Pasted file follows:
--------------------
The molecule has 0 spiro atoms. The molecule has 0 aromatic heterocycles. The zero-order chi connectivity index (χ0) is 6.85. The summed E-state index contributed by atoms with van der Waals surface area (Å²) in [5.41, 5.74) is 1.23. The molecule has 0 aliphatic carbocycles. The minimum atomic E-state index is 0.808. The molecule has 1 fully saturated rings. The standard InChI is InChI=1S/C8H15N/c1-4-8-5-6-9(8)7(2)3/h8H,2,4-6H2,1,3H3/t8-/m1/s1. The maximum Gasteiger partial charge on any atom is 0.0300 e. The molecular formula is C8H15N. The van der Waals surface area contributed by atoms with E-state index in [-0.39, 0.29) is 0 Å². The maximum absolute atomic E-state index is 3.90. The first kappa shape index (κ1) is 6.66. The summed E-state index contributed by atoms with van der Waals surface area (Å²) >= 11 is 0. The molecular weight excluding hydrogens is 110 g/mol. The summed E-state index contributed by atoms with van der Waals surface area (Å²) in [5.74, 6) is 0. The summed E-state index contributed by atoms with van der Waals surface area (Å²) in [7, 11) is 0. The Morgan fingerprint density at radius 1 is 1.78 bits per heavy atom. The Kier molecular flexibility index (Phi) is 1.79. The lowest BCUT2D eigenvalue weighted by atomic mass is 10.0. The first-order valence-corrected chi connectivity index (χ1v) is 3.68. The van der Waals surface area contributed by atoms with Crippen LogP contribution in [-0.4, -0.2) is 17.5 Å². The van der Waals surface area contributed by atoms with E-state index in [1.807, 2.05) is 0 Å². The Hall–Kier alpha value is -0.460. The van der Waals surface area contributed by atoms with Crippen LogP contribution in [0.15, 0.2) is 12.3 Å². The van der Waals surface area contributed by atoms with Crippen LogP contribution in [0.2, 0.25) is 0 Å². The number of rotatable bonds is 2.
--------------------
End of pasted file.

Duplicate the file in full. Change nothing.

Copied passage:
The molecule has 0 spiro atoms. The molecule has 0 aromatic heterocycles. The zero-order chi connectivity index (χ0) is 6.85. The summed E-state index contributed by atoms with van der Waals surface area (Å²) in [5.41, 5.74) is 1.23. The molecule has 0 aliphatic carbocycles. The minimum atomic E-state index is 0.808. The molecule has 1 fully saturated rings. The standard InChI is InChI=1S/C8H15N/c1-4-8-5-6-9(8)7(2)3/h8H,2,4-6H2,1,3H3/t8-/m1/s1. The maximum Gasteiger partial charge on any atom is 0.0300 e. The molecular formula is C8H15N. The van der Waals surface area contributed by atoms with E-state index in [-0.39, 0.29) is 0 Å². The maximum absolute atomic E-state index is 3.90. The first kappa shape index (κ1) is 6.66. The summed E-state index contributed by atoms with van der Waals surface area (Å²) >= 11 is 0. The molecular weight excluding hydrogens is 110 g/mol. The summed E-state index contributed by atoms with van der Waals surface area (Å²) in [5.74, 6) is 0. The summed E-state index contributed by atoms with van der Waals surface area (Å²) in [7, 11) is 0. The Morgan fingerprint density at radius 1 is 1.78 bits per heavy atom. The Kier molecular flexibility index (Phi) is 1.79. The lowest BCUT2D eigenvalue weighted by atomic mass is 10.0. The first-order valence-corrected chi connectivity index (χ1v) is 3.68. The van der Waals surface area contributed by atoms with Crippen LogP contribution in [-0.4, -0.2) is 17.5 Å². The van der Waals surface area contributed by atoms with E-state index in [1.807, 2.05) is 0 Å². The Hall–Kier alpha value is -0.460. The van der Waals surface area contributed by atoms with Crippen LogP contribution in [0.15, 0.2) is 12.3 Å². The van der Waals surface area contributed by atoms with Crippen LogP contribution in [0.2, 0.25) is 0 Å². The number of rotatable bonds is 2.